Aged Care overhaul and funding a welcome outcome from Federal Budget
12 May 2021
Following the shortcomings that were exposed in high quality care for elderly Australians during COVID-19, the spotlight was firmly on this year’s Federal Budget to not only provide much needed funding for the aged care sector, but to design a plan to overhaul the fundamental problems that led to the Royal Commission.
Residential and home care
It was welcome news to hear that $17.7 billion in new spending has been allocated for aged care across residential and home care over five years. However, all eyes will be on this sector as this funding rolls.
In response to the Royal Commission’s findings of long wait times for home care packages, the Federal Budget has:
Injected $7.5 billion to focus on reducing wait times under the home care plan.
Added an additional 80,000 home care packages which will be released over the next five years as part of a plan to better meet the needs of senior Australians.
Provided $272.5 million to enhance support and face-to-face services to assist senior Australians accessing and navigating the aged care system.
The extra funding will provide the support needed to clear the the wait list and help ensure the elderly are more informed and educated to access areas of aged care they did not know existed.
Skills training for aged care employees
With estimations that around 40% of Australians living in aged care facilities experience elder abuse in the form of neglect, emotional or physical abuse, the Federal Budget has responded with a $652.1 million package to grow a skilled, professional and compassionate aged care workforce. These funds will be used to upskill the existing workforce and provide much needed training for thousands of new aged care workers.
Whilst the funding will assist in staff recruitment and upskilling, the Aged Services Industry Reference Committee (IRC) is responsible for maintaining and evolving qualifications and skills within the industry.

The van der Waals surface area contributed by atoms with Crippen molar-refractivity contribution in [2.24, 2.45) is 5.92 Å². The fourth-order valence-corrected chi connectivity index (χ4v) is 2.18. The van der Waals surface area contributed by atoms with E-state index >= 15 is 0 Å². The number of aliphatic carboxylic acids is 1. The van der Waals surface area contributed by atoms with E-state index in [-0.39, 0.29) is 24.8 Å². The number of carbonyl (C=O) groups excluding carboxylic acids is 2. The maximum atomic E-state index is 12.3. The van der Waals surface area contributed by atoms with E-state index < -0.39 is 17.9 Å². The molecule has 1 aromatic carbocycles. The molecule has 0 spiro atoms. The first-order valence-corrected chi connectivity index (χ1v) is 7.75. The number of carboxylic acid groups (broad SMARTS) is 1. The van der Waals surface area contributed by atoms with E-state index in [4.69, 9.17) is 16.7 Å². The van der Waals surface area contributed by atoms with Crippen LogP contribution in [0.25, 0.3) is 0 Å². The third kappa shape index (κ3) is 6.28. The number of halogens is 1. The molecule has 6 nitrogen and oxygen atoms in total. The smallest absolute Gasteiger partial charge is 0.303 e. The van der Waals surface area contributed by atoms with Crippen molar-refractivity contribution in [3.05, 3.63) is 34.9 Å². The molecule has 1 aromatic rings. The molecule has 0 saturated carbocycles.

Therefore, the weight and expectation of this Budget must not only be the Government’s responsibility but all stakeholders within the sector such as employers, peak bodies, subject matter experts, employees and consumer representatives.
Affordability of aged care
Affordability of care is a primary concern for many Australians. And while the Government has placed a substantial emphasis on increasing care, with the allocation of $3.9 billion to increase front line care and $102.1 million to assign residential aged care places directly to senior Australians, it was disappointing that concerns around the affordability of care was not the Government’s main focus.
The Federal Budget will provide $7.8 billion towards improving and simplifying residential aged care services. This is designed to help senior Australians to access value for money services which include a $3.2 billion support package to deliver better care and services, including food through a new Government-funded Basic Daily Fee supplement of $10 per resident per day.
Dementia is the second leading cause of death of Australians so it was pleasing to see the Federal Budget invest $67.5 million in Dementia Behaviour Management and Severe Behaviour Response Teams, with $7.3 million to increase capacity for senior Australians living with dementia.
The Government’s investment being made into these social supports and quality care facilities helps not only Dementia patent but all aging Australians within our community.
Until now the Morrison Government has only spoken about providing high quality care to elderly Australians. However, we have established that money is only one part of the solution to address issues within the aged care sector. This budget now sets a precedent for all future leaders of our nation to provide continued support and supervision which will ultimately be the success of providing ‘high quality’ care to our aging population.
See our full Federal Budget Analysis
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